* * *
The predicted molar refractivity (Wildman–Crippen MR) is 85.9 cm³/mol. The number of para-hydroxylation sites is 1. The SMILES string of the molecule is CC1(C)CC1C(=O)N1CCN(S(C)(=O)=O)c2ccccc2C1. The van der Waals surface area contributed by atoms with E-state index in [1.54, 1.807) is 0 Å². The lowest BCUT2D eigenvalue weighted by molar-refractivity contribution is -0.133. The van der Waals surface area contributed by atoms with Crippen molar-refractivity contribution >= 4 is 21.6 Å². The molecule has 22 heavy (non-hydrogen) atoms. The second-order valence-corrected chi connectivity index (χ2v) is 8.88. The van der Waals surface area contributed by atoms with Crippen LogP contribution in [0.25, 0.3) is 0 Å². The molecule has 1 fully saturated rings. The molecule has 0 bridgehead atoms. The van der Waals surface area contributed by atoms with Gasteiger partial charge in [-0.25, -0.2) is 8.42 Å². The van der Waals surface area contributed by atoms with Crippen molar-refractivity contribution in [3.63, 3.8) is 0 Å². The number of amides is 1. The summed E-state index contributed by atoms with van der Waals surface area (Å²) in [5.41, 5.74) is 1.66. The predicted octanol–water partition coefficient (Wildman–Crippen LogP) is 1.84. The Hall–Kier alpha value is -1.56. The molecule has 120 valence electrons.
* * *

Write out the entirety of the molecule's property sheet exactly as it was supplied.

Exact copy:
The predicted molar refractivity (Wildman–Crippen MR) is 85.9 cm³/mol. The number of para-hydroxylation sites is 1. The SMILES string of the molecule is CC1(C)CC1C(=O)N1CCN(S(C)(=O)=O)c2ccccc2C1. The van der Waals surface area contributed by atoms with E-state index in [1.54, 1.807) is 0 Å². The lowest BCUT2D eigenvalue weighted by molar-refractivity contribution is -0.133. The van der Waals surface area contributed by atoms with Crippen molar-refractivity contribution >= 4 is 21.6 Å². The molecule has 22 heavy (non-hydrogen) atoms. The second-order valence-corrected chi connectivity index (χ2v) is 8.88. The van der Waals surface area contributed by atoms with Crippen LogP contribution in [0.25, 0.3) is 0 Å². The molecule has 1 fully saturated rings. The molecule has 0 bridgehead atoms. The van der Waals surface area contributed by atoms with Gasteiger partial charge in [-0.25, -0.2) is 8.42 Å². The van der Waals surface area contributed by atoms with Crippen molar-refractivity contribution in [3.63, 3.8) is 0 Å². The number of amides is 1. The summed E-state index contributed by atoms with van der Waals surface area (Å²) in [5.41, 5.74) is 1.66. The predicted octanol–water partition coefficient (Wildman–Crippen LogP) is 1.84. The Hall–Kier alpha value is -1.56. The molecule has 120 valence electrons.